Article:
</petzold:XYSlider>           
           
<TextBlock Name="txtblk"
                       Grid.Row="1"
                       HorizontalAlignment="Center" />
        </Grid>

The code-behind file is devoted to handling the ValueChanged event from the XYSlider and converting the normalized Point to longitude and latitude:

namespace WorldMap
{
    public partial class MainPage :
PhoneApplicationPage
    {
        public MainPage()
        {
            InitializeComponent();
            DisplayCoordinates(xySlider.Value);
        } 
        void OnXYSliderValueChanged(object sender,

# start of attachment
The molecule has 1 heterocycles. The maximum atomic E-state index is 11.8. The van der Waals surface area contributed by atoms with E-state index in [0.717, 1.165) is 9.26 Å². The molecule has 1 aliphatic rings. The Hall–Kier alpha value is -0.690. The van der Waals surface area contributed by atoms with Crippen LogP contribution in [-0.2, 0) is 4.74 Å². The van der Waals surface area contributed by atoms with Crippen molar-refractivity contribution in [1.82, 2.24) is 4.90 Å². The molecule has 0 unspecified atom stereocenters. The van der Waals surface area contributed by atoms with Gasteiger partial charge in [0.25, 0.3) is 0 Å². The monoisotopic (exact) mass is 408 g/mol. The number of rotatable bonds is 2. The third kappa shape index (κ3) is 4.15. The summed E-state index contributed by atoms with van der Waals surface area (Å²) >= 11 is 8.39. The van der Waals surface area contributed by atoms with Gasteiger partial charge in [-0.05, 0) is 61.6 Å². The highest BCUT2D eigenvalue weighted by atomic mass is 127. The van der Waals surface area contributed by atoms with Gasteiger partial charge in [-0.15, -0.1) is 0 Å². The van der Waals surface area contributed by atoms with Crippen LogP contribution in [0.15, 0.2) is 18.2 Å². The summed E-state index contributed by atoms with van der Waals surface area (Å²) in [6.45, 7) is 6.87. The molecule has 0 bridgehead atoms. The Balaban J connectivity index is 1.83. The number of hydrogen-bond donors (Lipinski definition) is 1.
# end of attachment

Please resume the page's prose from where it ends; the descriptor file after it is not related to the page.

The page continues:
RoutedPropertyChangedEventArgs<Point> args)
        {
            DisplayCoordinates(args.NewValue);
        } 
        void DisplayCoordinates(Point point)
        {
            double longitude = 360 * point.X - 180;
            double latitude = 90 - 180 * point.Y;
            txtblk.Text = String.Format("Longitude: {0:F0} Latitude: {1:F0}",
                                        longitude, latitude);
        }
    }
}

And here it is:

siss4.gif

As you move the Thumb with your finger, the longitude and latitude values displayed at the bottom are updated. It's easy to imagine the WorldMap program being enhanced to obtain the phone's location and using that to initialize the position of the Thumb.

Charles Petzold

Written lot of books and editor of various magazines. Learn more about Charles Petzold: http://www.charlespetzold.com/.